The obvious pronunciation challenges are not the only reason why Dnipropetrovsk has failed to feature much on the map of world football. The city's role in the former Soviet – now Ukrainian – space programme made it one of the Soviet Union's most closed cities until the early 1990s. Correspondence was often via mail boxes located in other places.
The unknown quantity for Fabio Capello's side in the Dnip stadium tonight surrounds the state of the pitch. Though the stadium was built only 13 months ago, club sides in Ukraine's Premier League have been complaining about it and the national side's manager, Alexei Mikhailichenko, indicated yesterday that the decision to host the England qualifier here – the Olympic stadium in Kiev to the north-west is still being rebuilt for the 2012 European Championships – has not improved the surface. "We cannot change the pitch. We knew beforehand that we would play there," said Mikhailichenko, remembered by some as a classy midfielder at Rangers in the early 1990s. His side have chosen not to train on the pitch before the game.
The flat, barren industrial lands of south central Ukraine are certainly in need of colour and there is excitement at the prospect of only the second international match to be played in the nation's third city. Not that the locals have found it easy getting their hands on tickets. The game sold out within an hour, such is its huge significance to Mikhailichenko and his team, who must win what is their game in hand over second-placed Croatia to move ahead of them before winnable games for each side – Ukraine in Andorra, Croatia in Kazakhstan – on Wednesday. Draw or lose to England and it looks like curtains.
Ukraine will provide the kind of industry that comes with this territory. To go with the tractors made here – which gave "Dnip" a walk-on part in A Short History of Tractors in Ukrainian by the novelist Marina Lewycka – are the rocket launchers that have propelled generations of space missions into the sky.
Mikhailichenko is hoping that Andrei Shevchenko will be launching himself with similar abandon. When the Ukrainians arrived at Wembley for the 2-1 defeat on 1 April, Shevchenko was still languishing at Chelsea but he arrived from the bench to equalise and is expected to start now he is back at Dynamo Kiev, the club where it all began for him.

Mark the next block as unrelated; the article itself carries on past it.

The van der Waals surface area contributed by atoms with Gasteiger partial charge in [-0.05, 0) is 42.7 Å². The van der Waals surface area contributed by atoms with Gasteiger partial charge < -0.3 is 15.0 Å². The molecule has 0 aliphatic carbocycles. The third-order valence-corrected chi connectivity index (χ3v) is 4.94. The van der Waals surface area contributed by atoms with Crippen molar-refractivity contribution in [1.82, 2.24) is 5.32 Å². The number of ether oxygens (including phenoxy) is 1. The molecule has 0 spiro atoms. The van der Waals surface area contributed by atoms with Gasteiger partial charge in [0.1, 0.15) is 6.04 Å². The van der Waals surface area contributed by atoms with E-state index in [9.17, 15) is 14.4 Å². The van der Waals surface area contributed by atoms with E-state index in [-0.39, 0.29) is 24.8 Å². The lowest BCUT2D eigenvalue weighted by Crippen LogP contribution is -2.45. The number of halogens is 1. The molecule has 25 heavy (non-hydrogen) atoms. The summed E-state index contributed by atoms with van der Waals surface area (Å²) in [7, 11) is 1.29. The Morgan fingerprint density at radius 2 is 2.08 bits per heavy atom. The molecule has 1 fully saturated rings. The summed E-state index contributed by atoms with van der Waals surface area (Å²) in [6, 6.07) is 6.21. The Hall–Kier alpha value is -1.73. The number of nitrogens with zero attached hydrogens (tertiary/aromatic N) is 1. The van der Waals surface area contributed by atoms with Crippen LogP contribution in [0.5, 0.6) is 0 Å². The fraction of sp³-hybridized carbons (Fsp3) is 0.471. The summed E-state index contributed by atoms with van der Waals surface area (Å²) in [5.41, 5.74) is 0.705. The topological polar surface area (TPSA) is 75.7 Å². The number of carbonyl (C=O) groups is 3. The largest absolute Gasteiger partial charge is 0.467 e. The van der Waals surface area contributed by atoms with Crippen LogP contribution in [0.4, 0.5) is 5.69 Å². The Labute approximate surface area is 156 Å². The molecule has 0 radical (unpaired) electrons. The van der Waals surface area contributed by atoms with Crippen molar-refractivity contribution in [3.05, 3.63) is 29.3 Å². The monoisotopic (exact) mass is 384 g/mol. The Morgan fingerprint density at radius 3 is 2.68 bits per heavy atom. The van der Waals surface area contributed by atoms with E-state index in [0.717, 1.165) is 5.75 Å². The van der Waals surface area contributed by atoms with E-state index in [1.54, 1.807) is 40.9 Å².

Mikhailichenko said earlier this week that if the 33-year-old striker could produce at Wembley without match practice then he must score twice in the 31,000-capacity stadium tonight. Shevchenko grinned when that was put to him yesterday. "I'm ready to do this," he said. "From match to match I play much better and now I'm near to my optimal conditions."
He is certainly fitter than back in the spring. "I know that every goalkeeper, from England or another country, has no chance of saving a ball which flies high into the left or right corner so we'll try to strike it this way," he added. "But we can't beat England using only one component of our game."
Changes are necessary for Mikhailichenko, with injuries to key defenders Dmytro Chygrynsky and Adrei Rusol and the suspension of the right-back Vitali Mandziuk. That has brought the need for youth. There are first call-ups for 22-year-old Dynamo Kiev defender Yevgen Khacheridi and Shakhtar Donetsk's Yaroslav Rakitsky, 20. With the exception of the defeat at Wembley, Ukraine are unbeaten in Group Six, though Mikhailichenko has said he is planning a cautious approach despite the need to win. "Only an intelligent approach from the whole team will bring us the result we need," the coach said. Bayern Munich's defensive midfielder Anatoliy Tymoschuk will look to pick up Frank Lampard's runs.
The significance of the occasion has seen strangers walking up to the coach and shaking him by the hand in the street this week, so he knows all about the expectation. Dnipropetrovsk is not just on the map at last but at the centre of the country's football universe.Reuse content